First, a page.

Coronet Production’s performance of The Pillowman sinisterly explores the moral implications of violence in art and literature whilst injecting the play with surprising amounts of dark humour; staging a piece which seems unnervingly relevant. The play follows writer Katurian through a brutal police interrogation into the similarities between the gruesome murders of some local children and his own short stories, creating a disturbing world full of depth and allegory.

“Reduced the audience to intense laughter and horror”

The first act was hilarious and deeply unsettling in equal amounts, with stand-out performances from the whole cast, particularly Harry Bradley’s brash detective Topolski, which managed to expertly blend comic stereotypes of policemen with the disturbing reality of police brutality, creating a complex and intriguing character. Lyle Fulton’s disturbed Michal is given some of the best one-liners in the play, reducing the audience to intense laughter and horror. They were acted with a degree of childishness that both accentuated the humour and made twists leading to the climactic conclusion of the first act even more harrowing.

“The play continued to impress and surprise with its gruesome subject matter and black humour”

For me some of the tension was somewhat lost in the second act after the first’s thrilling climax, it also lacked some of the mystery and gravity that made the first act so unmissable. Despite the shortcomings, the play continued to impress and surprise with its gruesome subject matter and black humour, added to by the incredible acting. The decision to hide the most brutal moments of violence with blackouts not only cleverly sidestepped the issue of making stage violence look believable, but also gave the audience an assault on the senses, with the contrast between the pitch-black darkness and the intensity of the interrogation lights.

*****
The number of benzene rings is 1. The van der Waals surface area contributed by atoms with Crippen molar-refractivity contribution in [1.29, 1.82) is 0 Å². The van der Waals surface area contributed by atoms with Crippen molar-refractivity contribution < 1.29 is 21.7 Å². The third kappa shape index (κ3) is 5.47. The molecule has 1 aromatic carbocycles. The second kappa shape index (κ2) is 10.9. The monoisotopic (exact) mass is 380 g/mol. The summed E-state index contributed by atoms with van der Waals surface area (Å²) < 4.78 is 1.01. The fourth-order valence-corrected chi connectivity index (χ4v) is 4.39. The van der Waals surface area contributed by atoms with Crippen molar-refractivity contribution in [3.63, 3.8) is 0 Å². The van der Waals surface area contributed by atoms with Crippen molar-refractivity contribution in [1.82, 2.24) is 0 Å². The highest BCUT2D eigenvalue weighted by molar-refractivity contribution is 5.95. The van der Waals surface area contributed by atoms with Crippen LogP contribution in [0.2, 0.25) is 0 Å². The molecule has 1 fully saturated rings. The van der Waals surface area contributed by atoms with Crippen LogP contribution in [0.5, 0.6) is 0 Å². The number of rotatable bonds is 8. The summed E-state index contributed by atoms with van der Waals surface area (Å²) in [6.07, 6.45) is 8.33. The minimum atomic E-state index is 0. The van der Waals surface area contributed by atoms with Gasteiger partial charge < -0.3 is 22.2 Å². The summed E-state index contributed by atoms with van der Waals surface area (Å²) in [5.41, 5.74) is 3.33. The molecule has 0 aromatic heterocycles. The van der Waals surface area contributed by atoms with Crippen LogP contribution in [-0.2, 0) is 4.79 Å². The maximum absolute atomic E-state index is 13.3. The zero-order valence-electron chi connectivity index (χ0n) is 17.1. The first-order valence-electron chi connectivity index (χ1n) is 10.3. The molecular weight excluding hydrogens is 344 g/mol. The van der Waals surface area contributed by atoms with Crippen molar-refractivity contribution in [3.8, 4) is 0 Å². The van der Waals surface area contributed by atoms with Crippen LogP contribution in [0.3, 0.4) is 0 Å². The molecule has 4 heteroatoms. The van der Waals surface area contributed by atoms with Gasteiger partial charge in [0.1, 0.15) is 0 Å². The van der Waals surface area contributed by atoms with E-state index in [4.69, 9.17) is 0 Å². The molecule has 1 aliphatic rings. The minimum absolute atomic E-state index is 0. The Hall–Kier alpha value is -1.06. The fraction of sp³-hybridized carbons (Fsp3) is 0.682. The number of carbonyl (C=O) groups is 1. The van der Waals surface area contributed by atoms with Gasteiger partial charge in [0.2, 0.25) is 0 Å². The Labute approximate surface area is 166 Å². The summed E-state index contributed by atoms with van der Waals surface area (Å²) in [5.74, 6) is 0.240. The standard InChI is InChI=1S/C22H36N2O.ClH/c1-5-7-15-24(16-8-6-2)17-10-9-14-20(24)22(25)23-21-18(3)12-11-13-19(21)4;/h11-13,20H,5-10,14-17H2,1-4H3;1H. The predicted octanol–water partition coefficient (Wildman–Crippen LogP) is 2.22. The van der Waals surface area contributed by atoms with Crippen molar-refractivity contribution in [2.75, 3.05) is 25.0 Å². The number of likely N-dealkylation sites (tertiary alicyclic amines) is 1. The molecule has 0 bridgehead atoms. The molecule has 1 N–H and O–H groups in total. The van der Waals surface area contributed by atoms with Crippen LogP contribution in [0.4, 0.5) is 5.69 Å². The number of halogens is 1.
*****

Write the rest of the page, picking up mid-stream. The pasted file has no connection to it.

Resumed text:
“The bleakness of the subject matter was immediately clear”

One aspect that worked particularly well to create the overall atmosphere of the play was the set, designed by Ollie Shortt. Upon entering the theatre, the bleakness of the subject matter was immediately clear through the macabre outlines of children’s bodies on the floor. The abstract nature of the play was also shown through the floating pages of stories around the stage, which made the simple act of picking up a piece of paper visually interesting, giving pace and movement to something which could so easily have been static. The dark beauty of Katurian’s stories was gripping; his story of the Pillowman I found particularly affecting. The bleakness of some of these stories was extracted through projecting simple and child-like videos, designed by Harry Bradley, onto the back wall which not only pulled together the space, but also the fable-like meta-fictionality of the plot.

An intelligent and complex production of an incredibly clever and thought-provoking play; directors Rachel Angeli and Gus Herbert along with the cast and crew, which included members of NNT alumni, should be highly praised for their interesting and cohesive interpretation of such an abstract and morally-loaded script. For a play which deals with questioning artistic legacy, it certainly left an impression on me.

9/10 – Unmissable, almost perfect.

Daniel McVey

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Image courtesy of the Nottingham New Theatre Facebook Page.

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